Lactivists can’t comprehend that Fed Is Best is about safety, not formula

Safety first, message on the road

I’ve long thought that lactivists were being deliberately obtuse about the assertion that Fed Is Best. They repeatedly claim, with no plausible justification, that Fed Is Best means routine supplementation with formula for all infants.

I’ve recently revised my assessment. Maybe lactivists aren’t being obtuse; maybe they just don’t get it. There’s a critical difference between ‘fed is best’ and ‘breast is best’ and lactivists imagine the difference is formula. They’re wrong:

[pullquote align=”right” cite=”” link=”” color=”” class=”” size=””]Fed Is Best is about safety; Breast Is Best is about process. The difference between the two is the difference between life and death.[/pullquote]

Fed Is Best is about safety; Breast Is Best is about process. The difference between the two is the difference between life and death. Seems simple, but it’s a difference that lactivists seem incapable of understanding.

For example, I’ve been participating discussion about insufficient breastmilk in a private group.

Someone asked me:

Truthfully Dr Amy, is it your professional opinion all neonates should be supplemented in order to prevent dehydration, brain injury and/or death?

I answered:

I view breastfeeding like vision; both have a natural failure rate. It would be malpractice for me to tell a mother who reports that her child doesn’t seem to able to see that she should ignore it since most children see just fine. Similarly, it is malpractice to tell a mother who reports that her child seems desperately hungry that she should ignore it since most babies don’t need supplementation.

I am no more in favor of universal formula supplementation than I am in favor of giving every new baby a pair of glasses. (emphasis added)


When I did my pediatrics rotation in medical school, the preceptor told me something I never forgot: when a mother tells you her baby is suffering, believe her!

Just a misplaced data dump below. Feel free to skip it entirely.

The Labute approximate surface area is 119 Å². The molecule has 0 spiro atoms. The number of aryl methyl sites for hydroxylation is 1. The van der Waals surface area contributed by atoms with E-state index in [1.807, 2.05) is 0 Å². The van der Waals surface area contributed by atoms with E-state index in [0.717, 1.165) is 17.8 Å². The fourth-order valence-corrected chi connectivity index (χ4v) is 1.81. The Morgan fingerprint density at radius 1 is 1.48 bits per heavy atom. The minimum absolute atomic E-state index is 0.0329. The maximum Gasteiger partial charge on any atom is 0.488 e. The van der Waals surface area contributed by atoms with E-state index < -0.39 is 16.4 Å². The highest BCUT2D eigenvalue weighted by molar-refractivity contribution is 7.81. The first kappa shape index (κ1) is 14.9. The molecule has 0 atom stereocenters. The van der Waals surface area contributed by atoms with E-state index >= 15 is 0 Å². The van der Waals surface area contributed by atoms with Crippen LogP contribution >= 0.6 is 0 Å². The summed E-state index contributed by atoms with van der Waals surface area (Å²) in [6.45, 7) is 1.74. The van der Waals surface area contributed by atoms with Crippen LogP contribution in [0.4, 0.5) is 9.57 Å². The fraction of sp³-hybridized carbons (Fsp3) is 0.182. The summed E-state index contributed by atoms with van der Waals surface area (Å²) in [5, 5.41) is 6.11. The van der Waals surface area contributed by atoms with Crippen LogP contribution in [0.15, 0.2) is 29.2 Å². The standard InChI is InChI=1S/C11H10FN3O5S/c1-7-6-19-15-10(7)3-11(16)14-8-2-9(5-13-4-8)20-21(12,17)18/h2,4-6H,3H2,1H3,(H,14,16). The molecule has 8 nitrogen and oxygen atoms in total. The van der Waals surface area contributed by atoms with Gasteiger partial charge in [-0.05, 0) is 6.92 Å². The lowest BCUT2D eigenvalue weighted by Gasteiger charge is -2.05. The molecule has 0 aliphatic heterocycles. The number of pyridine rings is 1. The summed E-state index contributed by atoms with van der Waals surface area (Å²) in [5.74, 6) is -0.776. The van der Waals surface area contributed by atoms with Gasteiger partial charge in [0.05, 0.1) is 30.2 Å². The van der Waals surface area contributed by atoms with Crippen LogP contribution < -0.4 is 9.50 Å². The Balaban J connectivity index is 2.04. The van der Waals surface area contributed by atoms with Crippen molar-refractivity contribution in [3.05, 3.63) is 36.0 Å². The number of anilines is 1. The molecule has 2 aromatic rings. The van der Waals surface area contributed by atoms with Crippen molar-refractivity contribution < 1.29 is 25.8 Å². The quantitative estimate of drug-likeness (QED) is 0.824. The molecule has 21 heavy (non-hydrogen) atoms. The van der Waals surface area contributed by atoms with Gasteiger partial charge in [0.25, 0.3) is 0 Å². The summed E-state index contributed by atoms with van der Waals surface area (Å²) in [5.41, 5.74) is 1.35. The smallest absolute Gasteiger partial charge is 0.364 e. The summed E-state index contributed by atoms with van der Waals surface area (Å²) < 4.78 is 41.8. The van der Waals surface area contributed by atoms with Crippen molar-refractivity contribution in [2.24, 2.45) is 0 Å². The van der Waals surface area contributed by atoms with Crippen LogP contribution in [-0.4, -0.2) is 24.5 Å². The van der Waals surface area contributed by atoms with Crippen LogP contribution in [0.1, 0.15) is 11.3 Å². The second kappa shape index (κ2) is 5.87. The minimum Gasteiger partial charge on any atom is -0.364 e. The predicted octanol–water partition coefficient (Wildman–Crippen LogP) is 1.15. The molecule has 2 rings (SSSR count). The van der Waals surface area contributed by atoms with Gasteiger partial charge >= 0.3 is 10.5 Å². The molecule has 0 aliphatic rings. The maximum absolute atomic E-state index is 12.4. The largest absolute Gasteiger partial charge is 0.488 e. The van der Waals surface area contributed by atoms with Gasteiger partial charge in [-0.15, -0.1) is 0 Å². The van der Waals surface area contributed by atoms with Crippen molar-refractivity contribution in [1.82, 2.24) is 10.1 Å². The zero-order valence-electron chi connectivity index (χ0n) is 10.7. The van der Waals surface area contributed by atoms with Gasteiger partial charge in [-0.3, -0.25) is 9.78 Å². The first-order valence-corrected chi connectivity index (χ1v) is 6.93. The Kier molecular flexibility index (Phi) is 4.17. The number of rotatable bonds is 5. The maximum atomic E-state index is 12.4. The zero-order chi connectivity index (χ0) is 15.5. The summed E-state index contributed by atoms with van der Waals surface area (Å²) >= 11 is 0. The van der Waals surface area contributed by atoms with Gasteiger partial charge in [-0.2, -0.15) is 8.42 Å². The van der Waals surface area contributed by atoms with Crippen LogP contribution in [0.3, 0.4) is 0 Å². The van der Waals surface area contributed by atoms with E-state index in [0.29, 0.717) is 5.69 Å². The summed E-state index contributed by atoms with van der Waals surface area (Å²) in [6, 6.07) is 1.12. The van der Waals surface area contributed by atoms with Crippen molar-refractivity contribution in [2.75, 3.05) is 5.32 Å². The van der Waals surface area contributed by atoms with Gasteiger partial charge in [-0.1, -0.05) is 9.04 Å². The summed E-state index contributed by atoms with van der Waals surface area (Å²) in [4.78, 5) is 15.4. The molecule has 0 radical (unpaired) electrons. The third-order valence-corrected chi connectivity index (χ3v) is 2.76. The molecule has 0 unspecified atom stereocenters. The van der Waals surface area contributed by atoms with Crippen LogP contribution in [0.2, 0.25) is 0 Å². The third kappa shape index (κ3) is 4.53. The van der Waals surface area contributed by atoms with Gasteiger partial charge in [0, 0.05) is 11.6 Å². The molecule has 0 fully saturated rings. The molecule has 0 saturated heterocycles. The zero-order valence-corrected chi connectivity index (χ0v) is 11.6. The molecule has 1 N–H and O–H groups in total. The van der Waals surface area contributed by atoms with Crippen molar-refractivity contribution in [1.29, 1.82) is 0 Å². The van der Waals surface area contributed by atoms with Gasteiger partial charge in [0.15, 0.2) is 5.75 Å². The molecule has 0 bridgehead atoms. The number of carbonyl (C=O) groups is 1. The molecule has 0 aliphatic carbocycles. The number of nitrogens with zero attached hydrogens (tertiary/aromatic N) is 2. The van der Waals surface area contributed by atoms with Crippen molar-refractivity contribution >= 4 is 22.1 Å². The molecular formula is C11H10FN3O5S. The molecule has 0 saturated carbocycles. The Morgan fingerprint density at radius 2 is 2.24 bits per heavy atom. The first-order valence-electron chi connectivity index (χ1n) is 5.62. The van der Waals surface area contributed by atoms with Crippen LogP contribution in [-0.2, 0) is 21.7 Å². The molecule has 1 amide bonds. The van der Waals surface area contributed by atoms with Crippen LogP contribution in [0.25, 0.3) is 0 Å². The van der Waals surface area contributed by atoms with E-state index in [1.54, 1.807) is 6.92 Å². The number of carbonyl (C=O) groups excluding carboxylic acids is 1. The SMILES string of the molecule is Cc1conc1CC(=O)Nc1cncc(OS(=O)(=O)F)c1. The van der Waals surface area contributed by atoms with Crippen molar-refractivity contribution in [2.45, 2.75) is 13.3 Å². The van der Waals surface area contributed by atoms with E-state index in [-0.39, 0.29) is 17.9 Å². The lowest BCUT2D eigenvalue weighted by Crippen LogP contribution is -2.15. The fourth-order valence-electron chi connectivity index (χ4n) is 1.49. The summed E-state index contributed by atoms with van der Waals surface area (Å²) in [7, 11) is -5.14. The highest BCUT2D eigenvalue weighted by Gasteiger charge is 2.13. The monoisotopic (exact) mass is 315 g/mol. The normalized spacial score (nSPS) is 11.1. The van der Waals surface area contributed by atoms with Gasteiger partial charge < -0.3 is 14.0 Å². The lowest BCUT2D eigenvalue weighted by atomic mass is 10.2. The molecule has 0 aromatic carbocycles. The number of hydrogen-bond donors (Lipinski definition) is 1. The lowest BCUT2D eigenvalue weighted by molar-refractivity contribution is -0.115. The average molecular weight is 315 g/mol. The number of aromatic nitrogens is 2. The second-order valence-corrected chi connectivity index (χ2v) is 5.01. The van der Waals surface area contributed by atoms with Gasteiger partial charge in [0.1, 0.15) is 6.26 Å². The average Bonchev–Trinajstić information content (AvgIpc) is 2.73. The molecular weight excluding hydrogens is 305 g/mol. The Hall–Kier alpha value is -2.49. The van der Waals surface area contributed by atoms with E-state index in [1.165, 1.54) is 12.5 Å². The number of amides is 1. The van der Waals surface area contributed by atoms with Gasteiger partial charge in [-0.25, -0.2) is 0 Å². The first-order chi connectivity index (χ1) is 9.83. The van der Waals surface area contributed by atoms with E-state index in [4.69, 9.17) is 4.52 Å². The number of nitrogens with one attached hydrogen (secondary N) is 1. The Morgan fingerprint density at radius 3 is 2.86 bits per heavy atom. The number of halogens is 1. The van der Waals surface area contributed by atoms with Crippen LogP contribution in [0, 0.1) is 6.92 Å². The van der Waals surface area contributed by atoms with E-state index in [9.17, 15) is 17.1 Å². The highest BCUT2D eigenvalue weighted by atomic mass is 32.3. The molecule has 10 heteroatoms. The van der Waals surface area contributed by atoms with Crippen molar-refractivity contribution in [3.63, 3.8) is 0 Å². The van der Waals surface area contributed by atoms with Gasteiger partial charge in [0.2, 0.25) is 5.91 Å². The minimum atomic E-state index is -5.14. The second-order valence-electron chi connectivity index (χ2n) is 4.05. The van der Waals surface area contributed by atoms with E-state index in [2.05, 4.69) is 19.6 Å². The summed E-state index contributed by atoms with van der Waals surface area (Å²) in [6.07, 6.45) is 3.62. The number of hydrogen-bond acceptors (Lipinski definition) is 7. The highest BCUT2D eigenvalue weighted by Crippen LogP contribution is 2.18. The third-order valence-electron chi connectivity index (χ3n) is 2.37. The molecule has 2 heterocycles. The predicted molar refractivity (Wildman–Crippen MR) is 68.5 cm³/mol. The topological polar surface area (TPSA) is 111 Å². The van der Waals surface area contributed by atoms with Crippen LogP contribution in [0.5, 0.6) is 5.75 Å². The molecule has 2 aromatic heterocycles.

So when a mother tells me that her baby is screaming from hunger, no one, regardless of any policy, should ignore her. It is up to the professional to make sure that the baby is fine, not simply insist that the baby must be fine since most babies are fine.

I thought I couldn’t possibly be clearer, yet this was the response:

To be honest, that doesn’t clarify it for me. I’m still not sure where you stand as I feel you contradict yourself. I don’t say that in an antagonistic way. I’m genuinely confused.

Confused? What could she possibly be confused about? It certainly can’t be the meaning of my words since I was very plain. I guess she’s confused because since she’s obsessed with breastmilk, she imagines that I must be obsessed with formula.

No, I am obsessed with safety. That’s why lactivists’ claims that “fed is best” means you can feed your infant McDonald’s are wrong. Fed Is Best advocates don’t believe that McDonald’s is safe for infants anymore than they believe that goat’s milk or homemade formula is safe for infants.

Meg Nagle IBCLC doesn’t get it either.


To say “nothing happens” with supplementing is incredibly hard for me to read because I’ve seen first hand the incredibly challenging situations women and babies find themselves in when their child has a reaction to formula. My friend’s baby was seriously ill in hospital for 3 months. She was routinely pushed to “fortify” (put formula) into her expressed milk. When she finally fell to this pressure he had a severe reaction and immediately threw it all up. She refused to allow this again. I’ve seen so many women in my office telling me the challenges they have faced trying to find a supplement that doesn’t make their baby have a serious reaction. So no. For many families supplement is a big deal and does cause further complications…

Situations? ONE baby who simply threw up? That was the “incredibly challenging situation?” A seriously ill baby wasn’t getting enough nutrition and Meg thinks the problem in that situation is that the baby threw up formula? Sure, formula might not have agreed with that baby, but it was worth trying since the only other alternatives might be malnutrition or an IV to administer TPN (total parenteral nutrition).

Does a baby who is not getting enough need to be fed? YES. Does a baby who is getting enough need to be supplemented? NO.


Fed Is Best advocates do NOT recommend routine supplementation with formula for every infant. Why would we when our concern is safety? Babies growing and thriving on breastmilk are safe. But babies who aren’t growing, who aren’t thriving, who are screaming from hunger even after being offered the breast repeatedly AREN’T safe. Those babies should be supplemented to assure they are adequately fed.

Meg, a baby vomiting up a bottle of formula is “an incredibly challenging situation”? Really? I’ve got news for you: a baby struggling with permanent brain damage from dehydration or hypoglycemia is more challenging. Most challenging of all is a baby who dies a preventable death because lactation consultants like you demonize supplementation.

Breast Isn’t Best. Fed is Best because Safety Is Best. It’s just that simple.